Coke has argued that the local companies are independently owned. Another plaintiff's attorney, Daniel Kovalik of the United Steelworkers, responds: "The bottling arrangements give Coca-Cola a lot of power. It can dictate product quality, what type of uniforms and logos employees wear. When Coca-Cola Colombia, which is 100 percent owned by Atlanta, was put on notice that a manager at a bottling facility was involved with the paramilitaries, the company did nothing."
Kirby wouldn't return my phone call. His lawyers in Miami refused to comment. Juan Carlos Dominguez, spokesman for Panamco, Coke's largest bottling company in Colombia, says, "We definitively and absolutely reject any malicious accusations." Coke's Colombian spokesman, Pablo Largacha, says the company was "deeply concerned" and aspires to the "highest ethical standards."
Even more timely than the Coke lawsuit was one filed Sept. 11 -- 10 minutes before the terrorist attacks on New York and Washington, D.C., began. About 10,000 Indians in Ecuador claimed they're victims of the United States' "Plan Colombia." A Virginia company, DynCorp Corp. -- ostensibly working for the State Department, although attorneys for the Indians think the outfit is a CIA contractor -- is paid to dump herbicide on Colombian coca, poppy and marijuana crops. But the bombardiers for the poison apparently aren't very good shots, and have sprayed large tracts of neighboring Ecuador, according to the lawsuit.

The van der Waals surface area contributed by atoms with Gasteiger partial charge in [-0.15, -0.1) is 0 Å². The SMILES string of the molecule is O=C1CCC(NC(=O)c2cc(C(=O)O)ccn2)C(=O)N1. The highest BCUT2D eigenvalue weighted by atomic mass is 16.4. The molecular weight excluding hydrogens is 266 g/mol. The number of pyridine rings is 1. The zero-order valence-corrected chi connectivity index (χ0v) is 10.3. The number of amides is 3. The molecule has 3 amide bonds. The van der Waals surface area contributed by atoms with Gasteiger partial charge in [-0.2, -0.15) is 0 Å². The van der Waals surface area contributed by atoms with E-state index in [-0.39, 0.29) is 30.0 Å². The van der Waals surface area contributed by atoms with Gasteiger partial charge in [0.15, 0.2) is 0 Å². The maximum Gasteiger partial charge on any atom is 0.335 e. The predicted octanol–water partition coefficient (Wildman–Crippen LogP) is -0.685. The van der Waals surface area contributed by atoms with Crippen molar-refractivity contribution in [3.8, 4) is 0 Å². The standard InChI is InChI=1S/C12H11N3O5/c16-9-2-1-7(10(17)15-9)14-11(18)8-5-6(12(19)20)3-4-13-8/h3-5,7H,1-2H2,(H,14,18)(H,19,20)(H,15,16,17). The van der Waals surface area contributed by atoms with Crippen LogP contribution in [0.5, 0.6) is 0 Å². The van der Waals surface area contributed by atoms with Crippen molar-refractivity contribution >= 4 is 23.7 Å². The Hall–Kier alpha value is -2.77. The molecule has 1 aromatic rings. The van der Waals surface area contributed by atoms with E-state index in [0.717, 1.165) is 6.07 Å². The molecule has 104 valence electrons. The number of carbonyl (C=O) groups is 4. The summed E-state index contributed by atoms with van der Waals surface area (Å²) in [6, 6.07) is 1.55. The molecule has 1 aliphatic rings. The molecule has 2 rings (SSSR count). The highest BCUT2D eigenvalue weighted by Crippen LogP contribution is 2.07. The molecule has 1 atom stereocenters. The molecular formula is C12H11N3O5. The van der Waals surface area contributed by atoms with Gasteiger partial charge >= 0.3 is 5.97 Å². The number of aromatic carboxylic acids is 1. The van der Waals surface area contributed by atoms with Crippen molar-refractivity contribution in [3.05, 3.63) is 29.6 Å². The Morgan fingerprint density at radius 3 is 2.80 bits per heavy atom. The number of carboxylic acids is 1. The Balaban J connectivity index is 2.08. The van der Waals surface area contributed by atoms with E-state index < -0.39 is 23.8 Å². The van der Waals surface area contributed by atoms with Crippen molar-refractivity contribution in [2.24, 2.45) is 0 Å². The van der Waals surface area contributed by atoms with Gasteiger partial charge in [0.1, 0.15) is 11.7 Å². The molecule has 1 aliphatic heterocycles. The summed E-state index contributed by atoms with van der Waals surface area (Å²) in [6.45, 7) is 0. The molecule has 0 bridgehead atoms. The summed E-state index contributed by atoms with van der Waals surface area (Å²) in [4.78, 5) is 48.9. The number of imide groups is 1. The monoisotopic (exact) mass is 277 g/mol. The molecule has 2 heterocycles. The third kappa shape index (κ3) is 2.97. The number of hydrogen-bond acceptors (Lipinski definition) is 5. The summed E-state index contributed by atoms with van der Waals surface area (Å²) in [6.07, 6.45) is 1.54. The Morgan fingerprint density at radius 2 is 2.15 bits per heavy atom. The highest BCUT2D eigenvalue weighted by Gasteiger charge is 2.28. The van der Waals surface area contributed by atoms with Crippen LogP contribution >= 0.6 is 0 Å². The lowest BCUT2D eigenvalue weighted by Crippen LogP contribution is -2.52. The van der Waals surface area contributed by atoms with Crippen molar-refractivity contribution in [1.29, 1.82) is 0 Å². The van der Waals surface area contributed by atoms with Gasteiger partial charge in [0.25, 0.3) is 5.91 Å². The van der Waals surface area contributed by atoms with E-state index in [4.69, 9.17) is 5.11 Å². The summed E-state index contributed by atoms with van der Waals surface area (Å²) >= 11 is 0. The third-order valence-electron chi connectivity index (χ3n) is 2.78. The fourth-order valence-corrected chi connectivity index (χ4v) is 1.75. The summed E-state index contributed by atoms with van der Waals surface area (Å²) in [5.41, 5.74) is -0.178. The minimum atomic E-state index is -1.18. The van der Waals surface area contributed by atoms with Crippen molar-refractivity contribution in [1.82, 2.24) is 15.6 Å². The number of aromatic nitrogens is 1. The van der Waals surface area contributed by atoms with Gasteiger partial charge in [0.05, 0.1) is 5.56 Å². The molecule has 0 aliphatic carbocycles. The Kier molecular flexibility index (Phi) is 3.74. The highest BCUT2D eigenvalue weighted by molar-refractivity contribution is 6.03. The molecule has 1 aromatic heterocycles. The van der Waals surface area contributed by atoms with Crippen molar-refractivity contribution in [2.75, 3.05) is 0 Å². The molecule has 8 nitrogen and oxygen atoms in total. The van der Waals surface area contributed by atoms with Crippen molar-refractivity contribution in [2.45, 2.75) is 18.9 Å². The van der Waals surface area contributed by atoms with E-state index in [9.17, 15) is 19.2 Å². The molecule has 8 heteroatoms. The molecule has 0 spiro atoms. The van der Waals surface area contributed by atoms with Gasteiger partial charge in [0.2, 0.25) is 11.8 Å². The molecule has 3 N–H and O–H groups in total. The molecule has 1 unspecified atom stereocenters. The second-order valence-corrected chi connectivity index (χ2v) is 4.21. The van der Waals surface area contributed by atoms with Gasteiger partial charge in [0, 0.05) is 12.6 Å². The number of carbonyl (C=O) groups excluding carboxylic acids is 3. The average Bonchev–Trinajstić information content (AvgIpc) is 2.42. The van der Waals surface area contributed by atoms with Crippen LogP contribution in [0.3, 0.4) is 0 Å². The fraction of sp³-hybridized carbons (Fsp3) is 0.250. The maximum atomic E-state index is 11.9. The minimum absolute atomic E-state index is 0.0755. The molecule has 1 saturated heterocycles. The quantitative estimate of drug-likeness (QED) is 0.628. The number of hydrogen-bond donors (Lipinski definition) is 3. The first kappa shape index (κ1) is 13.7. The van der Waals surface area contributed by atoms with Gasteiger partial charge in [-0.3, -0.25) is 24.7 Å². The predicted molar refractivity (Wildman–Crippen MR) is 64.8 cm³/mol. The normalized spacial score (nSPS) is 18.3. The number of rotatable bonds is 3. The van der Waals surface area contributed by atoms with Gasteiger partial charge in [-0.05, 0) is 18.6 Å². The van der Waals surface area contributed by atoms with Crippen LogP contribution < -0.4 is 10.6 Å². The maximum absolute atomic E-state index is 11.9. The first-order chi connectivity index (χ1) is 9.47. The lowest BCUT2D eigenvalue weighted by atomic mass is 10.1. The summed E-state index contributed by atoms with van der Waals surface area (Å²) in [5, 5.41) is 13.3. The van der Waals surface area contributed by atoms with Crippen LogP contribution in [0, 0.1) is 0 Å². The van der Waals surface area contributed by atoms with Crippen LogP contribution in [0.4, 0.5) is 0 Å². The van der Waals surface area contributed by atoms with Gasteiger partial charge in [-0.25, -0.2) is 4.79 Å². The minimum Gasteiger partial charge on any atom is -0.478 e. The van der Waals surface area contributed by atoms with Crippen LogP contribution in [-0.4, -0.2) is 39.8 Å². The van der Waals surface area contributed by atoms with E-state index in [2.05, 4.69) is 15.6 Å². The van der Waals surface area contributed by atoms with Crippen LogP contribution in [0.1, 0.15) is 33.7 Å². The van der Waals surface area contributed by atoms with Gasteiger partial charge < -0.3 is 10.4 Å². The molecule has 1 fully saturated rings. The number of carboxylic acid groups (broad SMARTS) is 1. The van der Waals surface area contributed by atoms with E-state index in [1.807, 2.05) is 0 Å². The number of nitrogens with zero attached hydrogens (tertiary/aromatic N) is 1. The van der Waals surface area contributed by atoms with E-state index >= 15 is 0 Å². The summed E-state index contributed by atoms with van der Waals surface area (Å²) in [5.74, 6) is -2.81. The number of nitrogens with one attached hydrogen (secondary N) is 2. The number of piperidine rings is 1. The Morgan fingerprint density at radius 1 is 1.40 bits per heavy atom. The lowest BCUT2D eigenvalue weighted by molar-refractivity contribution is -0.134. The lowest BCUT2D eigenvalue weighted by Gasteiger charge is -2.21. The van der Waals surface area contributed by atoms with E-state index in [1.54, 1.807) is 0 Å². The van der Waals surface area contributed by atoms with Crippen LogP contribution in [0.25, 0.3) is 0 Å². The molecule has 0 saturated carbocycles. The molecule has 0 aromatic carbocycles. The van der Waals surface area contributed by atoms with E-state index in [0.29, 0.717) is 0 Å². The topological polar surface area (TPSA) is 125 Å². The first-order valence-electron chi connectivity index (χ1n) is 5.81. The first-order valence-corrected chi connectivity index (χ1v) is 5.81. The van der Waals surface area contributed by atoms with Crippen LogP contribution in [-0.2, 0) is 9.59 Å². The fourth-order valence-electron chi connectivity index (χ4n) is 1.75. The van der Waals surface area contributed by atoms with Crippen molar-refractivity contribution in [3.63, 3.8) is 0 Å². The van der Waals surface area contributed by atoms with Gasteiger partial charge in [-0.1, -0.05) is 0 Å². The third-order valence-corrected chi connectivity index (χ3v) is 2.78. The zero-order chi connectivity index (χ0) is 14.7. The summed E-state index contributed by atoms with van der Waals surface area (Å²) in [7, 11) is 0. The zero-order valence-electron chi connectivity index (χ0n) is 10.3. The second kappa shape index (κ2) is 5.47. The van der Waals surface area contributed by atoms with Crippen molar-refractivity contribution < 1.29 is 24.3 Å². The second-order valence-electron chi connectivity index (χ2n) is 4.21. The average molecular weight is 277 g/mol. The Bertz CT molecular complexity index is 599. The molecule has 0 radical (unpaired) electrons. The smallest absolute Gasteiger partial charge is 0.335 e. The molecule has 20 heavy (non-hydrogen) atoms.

"Babies have died, people have been sickened, crops and livestock have been killed, and the local economy has been ruined," Collingsworth says.
Among other labor lawsuits targeting U.S. companies: